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carstensen-laura

Laura Carstensen

Stanford University, Professor of Psychology

Dr. Carstensen is Professor of Psychology and the Fairleigh S. Dickinson Jr. Professor in Public Policy at Stanford University, where she is the founding director of the Stanford Center on Longevity, which explores innovative ways to solve the problems of people over 50 and improve the well-being of people of all ages. She is best known in academia for socioemotional selectivity theory, a life-span theory of motivation, and has co-authored and published more than 125 articles on life-span development. Her research has been supported by the National Institute on Aging for more than 20 years. In 2009, she authored A Long Bright Future: An Action Plan for a Lifetime of Happiness, Health, and Financial Security—an updated edition will be released in 2011.

Dr. Carstensen is a fellow in the Association for Psychological Science, the American Psychological Association and the Gerontological Society of America; has chaired two studies for the National Academy of Sciences, resulting in The Aging Mind and When I’m 64; and is a member of the MacArthur Foundation’s Research Network on an Aging Society. She has won numerous awards, including a Guggenheim Fellowship and the Distinguished Career Award from the Gerontological Society of America. She received her BS from the University of Rochester and PhD in clinical psychology from West Virginia University.

9 Responses to Laura Carstensen

  1. Justin J. Joseph says:

    what do you believe are the future challenges for the discipline of psychology as a whole?

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  3. Dave Dorgan says:

    An idea from your TED presentation that captivated me was that while we old folks may present some burdens to society we also have unique gifts to offer that make life better for everyone. Seems obvious in retrospect, but we do have the time, experience, and the perspective of age that can make our contributions unique and substantial.

  4. Andre Vellino says:

    I enjoyed your talk a lot. I teach mindfulness meditation and it has several of the same happiness-benefits as aging does – greater ability to focus on what matters, to savour life and to live in the present. The encouraging thing about this is that it is possible to become wise before growing old chronologically! I am hopeful that the “intolerance for injustice” – both among older and the younger generations can be cultivated independently of the aging process.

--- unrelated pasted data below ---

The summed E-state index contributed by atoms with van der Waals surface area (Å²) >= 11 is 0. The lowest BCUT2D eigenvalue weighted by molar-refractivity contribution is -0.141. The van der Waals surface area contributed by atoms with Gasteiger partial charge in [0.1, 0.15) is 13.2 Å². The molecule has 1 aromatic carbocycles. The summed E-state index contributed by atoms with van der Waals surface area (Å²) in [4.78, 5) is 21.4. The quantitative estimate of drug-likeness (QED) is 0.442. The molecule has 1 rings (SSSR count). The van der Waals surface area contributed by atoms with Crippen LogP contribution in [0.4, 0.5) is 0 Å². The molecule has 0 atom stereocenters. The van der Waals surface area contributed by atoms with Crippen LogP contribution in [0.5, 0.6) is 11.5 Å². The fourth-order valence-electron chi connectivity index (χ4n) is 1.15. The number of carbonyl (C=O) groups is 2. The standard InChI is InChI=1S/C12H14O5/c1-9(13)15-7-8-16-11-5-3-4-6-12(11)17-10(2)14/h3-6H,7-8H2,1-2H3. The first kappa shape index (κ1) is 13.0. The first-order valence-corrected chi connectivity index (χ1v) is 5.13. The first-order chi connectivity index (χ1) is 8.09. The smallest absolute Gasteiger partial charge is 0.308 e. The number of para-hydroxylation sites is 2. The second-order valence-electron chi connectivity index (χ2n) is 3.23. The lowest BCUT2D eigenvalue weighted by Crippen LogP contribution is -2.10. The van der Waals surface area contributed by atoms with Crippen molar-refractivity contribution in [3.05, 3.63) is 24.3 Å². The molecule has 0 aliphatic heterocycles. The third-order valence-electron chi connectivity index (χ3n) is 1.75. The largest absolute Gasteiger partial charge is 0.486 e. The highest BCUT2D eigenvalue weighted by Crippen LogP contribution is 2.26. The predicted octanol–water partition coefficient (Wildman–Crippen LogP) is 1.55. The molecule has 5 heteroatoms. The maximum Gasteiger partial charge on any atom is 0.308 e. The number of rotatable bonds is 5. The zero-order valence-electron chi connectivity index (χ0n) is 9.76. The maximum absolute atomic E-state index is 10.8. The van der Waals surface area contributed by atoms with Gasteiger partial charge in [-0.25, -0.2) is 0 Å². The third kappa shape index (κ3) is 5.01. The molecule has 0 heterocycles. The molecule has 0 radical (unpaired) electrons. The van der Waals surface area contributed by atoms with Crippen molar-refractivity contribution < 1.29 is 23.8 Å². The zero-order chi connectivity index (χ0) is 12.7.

5. stan sirgutz says:

    fascinating topic,i’ma67 yr old retired dentist ,aging is a difficult topic for me,many issues were discussed,facinated,thanks

  6. Kat Haber says:

    Is living to 111 possible today if I am currently a 54 year young healthy woman in America?

  7. Rebecca Smith says:

    With overpopulation, overconsumption and depletion of resources, the overwhelming healthcare costs associated with aging, etc, – is increasing longevity really something we should be pursuing?

    • Great question, Rebecca. Overpopulation is a real concern. Increased longevity is not the problem, however. In places around the globe where life expectancy has increased, fertility has decreased. In other words, when people (especially women) are educated and have access to resources, people live longer and people also have fewer children. The ideal world population would be one where premature death and fertility are both low. We should be building a world where fewer people are born and those who are born live long and healthy lives.

      Laura Carstensen